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IgE Antibodies: From Structure to Function and Clinical Translation

1
King’s College London, Randall Centre for Cell and Molecular Biophysics, London SE1 1UL, UK
2
Asthma UK Centre in Allergic Mechanisms of Asthma, London, UK
3
King’s College London, St John’s Institute of Dermatology, London SE1 9RT, UK
*
Authors to whom correspondence should be addressed.
Antibodies 2019, 8(1), 19; https://doi.org/10.3390/antib8010019
Received: 5 January 2019 / Revised: 11 February 2019 / Accepted: 15 February 2019 / Published: 22 February 2019
(This article belongs to the Special Issue Structure and Function of Antibodies)
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PDF [19173 KB, uploaded 22 February 2019]
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Abstract

Immunoglobulin E (IgE) antibodies are well known for their role in mediating allergic reactions, and their powerful effector functions activated through binding to Fc receptors FcεRI and FcεRII/CD23. Structural studies of IgE-Fc alone, and when bound to these receptors, surprisingly revealed not only an acutely bent Fc conformation, but also subtle allosteric communication between the two distant receptor-binding sites. The ability of IgE-Fc to undergo more extreme conformational changes emerged from structures of complexes with anti-IgE antibodies, including omalizumab, in clinical use for allergic disease; flexibility is clearly critical for IgE function, but may also be exploited by allosteric interference to inhibit IgE activity for therapeutic benefit. In contrast, the power of IgE may be harnessed to target cancer. Efforts to improve the effector functions of therapeutic antibodies for cancer have almost exclusively focussed on IgG1 and IgG4 subclasses, but IgE offers an extremely high affinity for FcεRI receptors on immune effector cells known to infiltrate solid tumours. Furthermore, while tumour-resident inhibitory Fc receptors can modulate the effector functions of IgG antibodies, no inhibitory IgE Fc receptors are known to exist. The development of tumour antigen-specific IgE antibodies may therefore provide an improved immune functional profile and enhanced anti-cancer efficacy. We describe proof-of-concept studies of IgE immunotherapies against solid tumours, including a range of in vitro and in vivo evaluations of efficacy and mechanisms of action, as well as ex vivo and in vivo safety studies. The first anti-cancer IgE antibody, MOv18, the clinical translation of which we discuss herein, has now reached clinical testing, offering great potential to direct this novel therapeutic modality against many other tumour-specific antigens. This review highlights how our understanding of IgE structure and function underpins these exciting clinical developments. View Full-Text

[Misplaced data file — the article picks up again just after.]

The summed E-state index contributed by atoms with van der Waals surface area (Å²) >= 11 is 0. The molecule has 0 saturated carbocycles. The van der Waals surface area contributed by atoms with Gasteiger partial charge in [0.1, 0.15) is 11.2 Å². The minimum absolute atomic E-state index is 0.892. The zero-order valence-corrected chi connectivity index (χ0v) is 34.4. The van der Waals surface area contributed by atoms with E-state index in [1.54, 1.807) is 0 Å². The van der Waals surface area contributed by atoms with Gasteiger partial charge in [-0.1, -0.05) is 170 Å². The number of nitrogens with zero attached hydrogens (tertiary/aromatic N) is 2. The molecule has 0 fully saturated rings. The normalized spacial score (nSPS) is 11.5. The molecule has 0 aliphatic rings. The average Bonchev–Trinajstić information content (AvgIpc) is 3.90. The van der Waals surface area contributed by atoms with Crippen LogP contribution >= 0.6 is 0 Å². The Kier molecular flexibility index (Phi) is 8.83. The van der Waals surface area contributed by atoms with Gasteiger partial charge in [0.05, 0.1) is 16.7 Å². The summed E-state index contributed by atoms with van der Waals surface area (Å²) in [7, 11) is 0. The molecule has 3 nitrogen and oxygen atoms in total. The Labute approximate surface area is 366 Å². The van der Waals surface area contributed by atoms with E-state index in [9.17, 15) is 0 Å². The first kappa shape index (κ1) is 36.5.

Keywords: Immunoglobulin E; FcεRI; CD23; allostery; cancer immunotherapy; AllergoOncology; IgE effector functions; monocytes; macrophages; ADCC Immunoglobulin E; FcεRI; CD23; allostery; cancer immunotherapy; AllergoOncology; IgE effector functions; monocytes; macrophages; ADCC
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Sutton, B.J.; Davies, A.M.; Bax, H.J.; Karagiannis, S.N. IgE Antibodies: From Structure to Function and Clinical Translation. Antibodies 2019, 8, 19.

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